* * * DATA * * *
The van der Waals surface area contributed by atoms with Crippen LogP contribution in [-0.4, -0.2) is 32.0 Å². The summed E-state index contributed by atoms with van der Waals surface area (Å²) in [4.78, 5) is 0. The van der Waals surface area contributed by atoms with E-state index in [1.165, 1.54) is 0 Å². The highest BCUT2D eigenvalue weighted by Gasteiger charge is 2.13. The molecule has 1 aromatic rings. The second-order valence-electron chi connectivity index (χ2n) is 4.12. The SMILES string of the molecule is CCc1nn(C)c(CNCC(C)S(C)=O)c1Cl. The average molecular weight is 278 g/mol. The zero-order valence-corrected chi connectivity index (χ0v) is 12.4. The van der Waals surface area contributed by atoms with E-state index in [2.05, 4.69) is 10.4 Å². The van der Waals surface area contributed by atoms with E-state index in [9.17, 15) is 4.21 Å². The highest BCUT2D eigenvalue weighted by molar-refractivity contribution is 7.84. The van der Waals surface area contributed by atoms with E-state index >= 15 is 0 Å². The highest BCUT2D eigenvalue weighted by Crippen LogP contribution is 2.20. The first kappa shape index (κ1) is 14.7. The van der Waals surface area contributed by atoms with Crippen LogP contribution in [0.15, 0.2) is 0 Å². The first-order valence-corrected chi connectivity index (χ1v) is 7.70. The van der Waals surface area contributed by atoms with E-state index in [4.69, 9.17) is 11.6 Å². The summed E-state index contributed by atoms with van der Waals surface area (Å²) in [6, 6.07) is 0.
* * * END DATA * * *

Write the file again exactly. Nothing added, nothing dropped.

The van der Waals surface area contributed by atoms with Crippen LogP contribution in [-0.4, -0.2) is 32.0 Å². The summed E-state index contributed by atoms with van der Waals surface area (Å²) in [4.78, 5) is 0. The van der Waals surface area contributed by atoms with E-state index in [1.165, 1.54) is 0 Å². The highest BCUT2D eigenvalue weighted by Gasteiger charge is 2.13. The molecule has 1 aromatic rings. The second-order valence-electron chi connectivity index (χ2n) is 4.12. The SMILES string of the molecule is CCc1nn(C)c(CNCC(C)S(C)=O)c1Cl. The average molecular weight is 278 g/mol. The zero-order valence-corrected chi connectivity index (χ0v) is 12.4. The van der Waals surface area contributed by atoms with E-state index in [2.05, 4.69) is 10.4 Å². The van der Waals surface area contributed by atoms with E-state index in [9.17, 15) is 4.21 Å². The highest BCUT2D eigenvalue weighted by molar-refractivity contribution is 7.84. The van der Waals surface area contributed by atoms with E-state index >= 15 is 0 Å². The highest BCUT2D eigenvalue weighted by Crippen LogP contribution is 2.20. The first kappa shape index (κ1) is 14.7. The van der Waals surface area contributed by atoms with Crippen LogP contribution in [0.15, 0.2) is 0 Å². The first-order valence-corrected chi connectivity index (χ1v) is 7.70. The van der Waals surface area contributed by atoms with E-state index in [4.69, 9.17) is 11.6 Å². The summed E-state index contributed by atoms with van der Waals surface area (Å²) in [6, 6.07) is 0.